Branding Maintenance Photography

The Lock and Lock 10L Makeshift Drybox

One of the first equipments any photographer that moves into enthusiast class requires is the drybox. It basically is a controlled environment which is meant to keep the camera, lenses, and accessories free from excess or lack of humidity.

10L_Drybox Photo courtesy of Google Images and indicated site

Most of the options to be considered are steel boxes with a glass front that can be most likened to a refrigerator except it doesn’t cool inside… instead it has a humidifier and a hygrometer so the user would have the peace of mind by looking at it and seeing a consistent temperature for the valuable items inside. Like the fridge, it also requires electricity to keep these things in check. Of course there is the possibility of using non electric means which is what a considerable number of the community does – those that don’t really believe in the idea of keeping equipment temperature in check, and those that don’t have a lot of equipment that would merit the purchase of a drybox (it is quite an expensive piece of appliance if you think about it… not to mention it runs on electricity as well).


One widely accepted solution is the Lock & Lock 10 Liter container it has sufficient dimensions that can accommodate most accessories (superzooms not included) and has more than enough space for mirrorless systems such as the Micro 4/3rds which I am using.

The 10L container has several features that cannot be found in the other capacities – a perforated tray and a top handle that collapses flushed to the lid so you can stack one on top of the other.


On its own it does a great job of isolating the contents from dust and air with its rubber seal and users take it further by placing dessicants inside to remove unwanted moisture that might have stayed with what is being put in.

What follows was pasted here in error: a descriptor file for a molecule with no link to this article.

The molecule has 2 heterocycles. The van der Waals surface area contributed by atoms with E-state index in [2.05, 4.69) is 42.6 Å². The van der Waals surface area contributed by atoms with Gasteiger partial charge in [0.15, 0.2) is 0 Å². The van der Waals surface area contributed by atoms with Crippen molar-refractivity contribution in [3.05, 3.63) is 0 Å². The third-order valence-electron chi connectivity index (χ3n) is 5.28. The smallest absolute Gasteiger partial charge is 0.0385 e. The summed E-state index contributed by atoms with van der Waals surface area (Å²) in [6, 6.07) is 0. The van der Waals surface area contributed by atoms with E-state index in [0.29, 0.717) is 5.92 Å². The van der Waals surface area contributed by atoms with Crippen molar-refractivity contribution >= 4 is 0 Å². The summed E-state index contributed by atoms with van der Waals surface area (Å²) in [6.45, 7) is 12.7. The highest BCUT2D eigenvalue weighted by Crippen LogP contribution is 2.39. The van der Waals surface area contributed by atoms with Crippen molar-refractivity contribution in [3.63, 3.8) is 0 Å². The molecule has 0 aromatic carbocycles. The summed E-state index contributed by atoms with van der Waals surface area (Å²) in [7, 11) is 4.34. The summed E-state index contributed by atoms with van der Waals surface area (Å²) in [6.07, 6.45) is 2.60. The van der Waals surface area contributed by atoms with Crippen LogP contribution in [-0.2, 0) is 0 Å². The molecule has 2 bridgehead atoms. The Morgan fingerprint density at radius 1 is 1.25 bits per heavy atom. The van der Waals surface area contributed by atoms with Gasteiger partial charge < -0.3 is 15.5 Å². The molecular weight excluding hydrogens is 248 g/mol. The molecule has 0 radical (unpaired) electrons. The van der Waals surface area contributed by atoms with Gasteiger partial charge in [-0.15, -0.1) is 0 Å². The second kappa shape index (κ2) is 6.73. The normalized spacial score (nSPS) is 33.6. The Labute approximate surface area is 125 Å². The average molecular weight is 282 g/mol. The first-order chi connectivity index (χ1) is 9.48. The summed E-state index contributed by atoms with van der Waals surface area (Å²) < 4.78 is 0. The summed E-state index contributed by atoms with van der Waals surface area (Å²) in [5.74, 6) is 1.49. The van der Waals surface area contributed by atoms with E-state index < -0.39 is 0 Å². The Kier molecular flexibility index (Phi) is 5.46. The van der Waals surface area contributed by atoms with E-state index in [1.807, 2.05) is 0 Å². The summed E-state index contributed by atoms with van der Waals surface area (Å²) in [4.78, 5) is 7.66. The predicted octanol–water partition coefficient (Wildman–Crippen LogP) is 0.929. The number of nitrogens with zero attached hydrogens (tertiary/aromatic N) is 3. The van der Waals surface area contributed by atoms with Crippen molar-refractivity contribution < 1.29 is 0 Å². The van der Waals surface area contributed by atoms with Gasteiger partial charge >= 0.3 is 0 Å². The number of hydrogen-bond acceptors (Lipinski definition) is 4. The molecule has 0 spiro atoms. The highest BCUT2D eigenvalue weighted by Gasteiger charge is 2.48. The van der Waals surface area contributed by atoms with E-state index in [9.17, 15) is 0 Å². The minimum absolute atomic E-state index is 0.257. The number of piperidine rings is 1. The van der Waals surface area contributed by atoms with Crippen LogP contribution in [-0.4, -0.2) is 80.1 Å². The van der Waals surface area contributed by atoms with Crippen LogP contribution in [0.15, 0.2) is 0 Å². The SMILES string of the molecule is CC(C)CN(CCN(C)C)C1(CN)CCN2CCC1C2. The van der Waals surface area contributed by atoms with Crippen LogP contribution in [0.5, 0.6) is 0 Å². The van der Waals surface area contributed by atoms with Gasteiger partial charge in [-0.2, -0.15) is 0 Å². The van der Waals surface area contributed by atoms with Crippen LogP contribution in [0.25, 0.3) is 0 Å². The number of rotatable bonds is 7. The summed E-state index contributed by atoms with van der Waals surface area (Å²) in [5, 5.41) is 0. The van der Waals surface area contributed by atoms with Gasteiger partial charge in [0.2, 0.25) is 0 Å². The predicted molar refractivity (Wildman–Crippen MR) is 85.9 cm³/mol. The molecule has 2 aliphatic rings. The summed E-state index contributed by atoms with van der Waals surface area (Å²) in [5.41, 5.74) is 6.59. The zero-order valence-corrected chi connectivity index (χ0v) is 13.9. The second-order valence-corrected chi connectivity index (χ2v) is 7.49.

Also, unlike a drybox, the transparency of the container allows views from all sides letting the user know what exactly are inside and can be oriented on either its long or short side when in storage.


Now that I have one I can say its pretty handy to have all of the accessories in one place which you know absolutely to be devoid of whatever atmospheric condition and changes around it… like a small Pelican case without the foam.


Mine is already quite packed even using a tray to effectively create a "loft" to use some more vertical space within the container and it doesnt feel so heavy that the handle might suddenly give out. It offers, as a bonus, the ability to just bring the case along (something the dryboxes wont be able to offer) and know for a fact that youd have everything in your equipment set with you even able to brave rains, floods, rivers and creeks for want of crossing.


A truly versatile and unique product whose purposes go far beyond food preservation. Grab one from your nearest True Value shop or Lock & Lock outlet had you crossed over to the enthusiast/pro realm… unless of course you already own a drybox.

About the author

Mark O.

Mark is an architect and artist who endeavors to design most anything that requires a little bit of thought into it.

Although writing is not considered a primary focus, a little too much time can yield many thoughts that are just begging to be written down.

Armed with a trusty array of content creation devices and surrounded with a continuous flux of technology and life, herein lies those that are fortunate enough to have been given presence through a little bit of movement and a whole lot of iterations.

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